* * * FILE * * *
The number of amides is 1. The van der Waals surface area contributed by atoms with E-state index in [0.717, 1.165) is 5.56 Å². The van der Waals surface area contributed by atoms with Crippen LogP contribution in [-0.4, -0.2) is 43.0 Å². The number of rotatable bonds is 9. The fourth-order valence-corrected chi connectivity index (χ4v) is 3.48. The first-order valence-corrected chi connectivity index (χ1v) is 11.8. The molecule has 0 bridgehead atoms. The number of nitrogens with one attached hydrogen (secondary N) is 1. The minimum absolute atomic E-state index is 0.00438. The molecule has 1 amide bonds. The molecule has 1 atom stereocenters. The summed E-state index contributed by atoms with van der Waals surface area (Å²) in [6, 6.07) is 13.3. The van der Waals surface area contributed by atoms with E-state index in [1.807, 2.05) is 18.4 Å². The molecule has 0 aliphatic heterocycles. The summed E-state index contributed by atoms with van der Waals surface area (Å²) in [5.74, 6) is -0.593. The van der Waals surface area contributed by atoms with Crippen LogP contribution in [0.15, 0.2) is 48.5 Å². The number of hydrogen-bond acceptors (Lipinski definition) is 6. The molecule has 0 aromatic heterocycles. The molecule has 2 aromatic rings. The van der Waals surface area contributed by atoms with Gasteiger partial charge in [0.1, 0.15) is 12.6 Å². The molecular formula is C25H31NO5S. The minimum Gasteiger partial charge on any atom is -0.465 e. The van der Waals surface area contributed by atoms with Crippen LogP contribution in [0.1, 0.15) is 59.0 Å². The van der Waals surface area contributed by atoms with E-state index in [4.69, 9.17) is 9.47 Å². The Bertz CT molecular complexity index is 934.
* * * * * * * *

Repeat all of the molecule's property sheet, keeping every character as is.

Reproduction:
The number of amides is 1. The van der Waals surface area contributed by atoms with E-state index in [0.717, 1.165) is 5.56 Å². The van der Waals surface area contributed by atoms with Crippen LogP contribution in [-0.4, -0.2) is 43.0 Å². The number of rotatable bonds is 9. The fourth-order valence-corrected chi connectivity index (χ4v) is 3.48. The first-order valence-corrected chi connectivity index (χ1v) is 11.8. The molecule has 0 bridgehead atoms. The number of nitrogens with one attached hydrogen (secondary N) is 1. The minimum absolute atomic E-state index is 0.00438. The molecule has 1 amide bonds. The molecule has 1 atom stereocenters. The summed E-state index contributed by atoms with van der Waals surface area (Å²) in [6, 6.07) is 13.3. The van der Waals surface area contributed by atoms with E-state index in [1.807, 2.05) is 18.4 Å². The molecule has 0 aliphatic heterocycles. The summed E-state index contributed by atoms with van der Waals surface area (Å²) in [5.74, 6) is -0.593. The van der Waals surface area contributed by atoms with Crippen LogP contribution in [0.15, 0.2) is 48.5 Å². The number of hydrogen-bond acceptors (Lipinski definition) is 6. The molecule has 0 aromatic heterocycles. The molecule has 2 aromatic rings. The van der Waals surface area contributed by atoms with Gasteiger partial charge in [0.1, 0.15) is 12.6 Å². The molecular formula is C25H31NO5S. The minimum Gasteiger partial charge on any atom is -0.465 e. The van der Waals surface area contributed by atoms with Crippen LogP contribution in [0.1, 0.15) is 59.0 Å². The van der Waals surface area contributed by atoms with E-state index in [4.69, 9.17) is 9.47 Å². The Bertz CT molecular complexity index is 934.